The InfluxDB project is used internally in a number of proprietary InfluxData products, and as such, PRs and changes need to be tested internally. This can take some time, and is not really visible to community contributors.

Static Analysis

This project uses the following static analysis tools. Failure during the running of any of these tools results in a failed build. Generally, code must be adjusted to satisfy these tools, though there are exceptions.

  • go vet checks for Go code that should be considered incorrect.
  • go fmt checks that Go code is correctly formatted.
  • go mod tidy ensures that the source code and go.mod agree.
  • staticcheck checks for things like: unused code, code that can be simplified, code that is incorrect and code that will have performance issues.


If your PR fails staticcheck it is easy to dig into why it failed, and also to fix the problem. First, take a look at the error message in Circle under the staticcheck build section, e.g.,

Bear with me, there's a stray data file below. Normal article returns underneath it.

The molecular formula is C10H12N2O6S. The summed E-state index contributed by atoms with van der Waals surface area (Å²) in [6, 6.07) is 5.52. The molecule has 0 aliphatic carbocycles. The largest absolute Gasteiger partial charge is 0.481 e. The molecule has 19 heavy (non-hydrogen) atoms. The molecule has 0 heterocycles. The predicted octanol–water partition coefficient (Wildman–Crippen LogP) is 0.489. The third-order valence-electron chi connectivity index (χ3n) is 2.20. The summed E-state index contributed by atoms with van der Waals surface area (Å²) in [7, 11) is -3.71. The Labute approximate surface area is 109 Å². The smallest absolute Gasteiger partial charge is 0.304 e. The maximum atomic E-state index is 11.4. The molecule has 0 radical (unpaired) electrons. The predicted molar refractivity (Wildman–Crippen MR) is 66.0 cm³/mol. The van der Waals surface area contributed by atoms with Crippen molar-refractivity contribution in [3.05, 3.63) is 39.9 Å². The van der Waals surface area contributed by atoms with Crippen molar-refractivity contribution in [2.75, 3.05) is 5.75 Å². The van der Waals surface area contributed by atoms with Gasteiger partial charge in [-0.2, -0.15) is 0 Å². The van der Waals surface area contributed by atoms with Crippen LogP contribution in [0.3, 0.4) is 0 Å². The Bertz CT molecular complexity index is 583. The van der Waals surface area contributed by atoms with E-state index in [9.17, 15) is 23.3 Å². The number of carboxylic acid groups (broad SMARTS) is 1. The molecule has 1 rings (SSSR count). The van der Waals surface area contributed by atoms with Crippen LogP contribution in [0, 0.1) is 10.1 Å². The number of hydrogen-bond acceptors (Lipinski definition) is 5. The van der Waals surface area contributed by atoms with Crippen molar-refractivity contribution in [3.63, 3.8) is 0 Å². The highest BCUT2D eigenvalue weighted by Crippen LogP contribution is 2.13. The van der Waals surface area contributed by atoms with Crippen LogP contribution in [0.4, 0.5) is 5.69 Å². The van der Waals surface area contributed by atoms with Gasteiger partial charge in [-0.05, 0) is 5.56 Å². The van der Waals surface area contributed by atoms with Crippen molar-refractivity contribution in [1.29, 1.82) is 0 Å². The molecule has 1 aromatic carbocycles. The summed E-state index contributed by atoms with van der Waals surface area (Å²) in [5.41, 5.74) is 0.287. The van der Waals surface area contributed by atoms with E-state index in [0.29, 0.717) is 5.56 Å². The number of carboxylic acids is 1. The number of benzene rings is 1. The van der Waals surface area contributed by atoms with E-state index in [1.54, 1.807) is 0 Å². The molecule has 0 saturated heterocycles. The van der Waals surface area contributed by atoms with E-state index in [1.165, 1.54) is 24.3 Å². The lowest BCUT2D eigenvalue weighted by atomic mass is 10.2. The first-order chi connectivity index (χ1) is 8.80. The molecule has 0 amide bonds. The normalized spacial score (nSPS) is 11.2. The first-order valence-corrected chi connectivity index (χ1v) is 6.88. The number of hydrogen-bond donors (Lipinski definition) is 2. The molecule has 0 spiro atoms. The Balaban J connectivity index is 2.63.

tsdb/tsm1/encoding.gen.go:1445:24: func BooleanValues.assertOrdered is unused (U1000)
tsdb/tsm1/encoding.go:172:7: receiver name should not be an underscore, omit the name if it is unused (ST1006)

Next, go and take a look here for some clarification on the error code that you have received, e.g., U1000. The docs will tell you what’s wrong, and often what you need to do to fix the issue.

Generated Code

Sometimes generated code will contain unused code or occasionally that will fail a different check. staticcheck allows for entire files to be ignored, though it’s not ideal. A linter directive, in the form of a comment, must be placed within the generated file. This is problematic because it will be erased if the file is re-generated. Until a better solution comes about, below is the list of generated files that need an ignores comment. If you re-generate a file and find that staticcheck has failed, please see this list below for what you need to put back:

File Comment
query/promql/promql.go //lint:file-ignore SA6001 Ignore all unused code, it’s generated

End-to-End Tests

CI also runs end-to-end tests. These test the integration between the influx server the ui. You can run them locally in two steps:

  • Start the server in “testing mode” by running make run-e2e.
  • Run the tests with make e2e.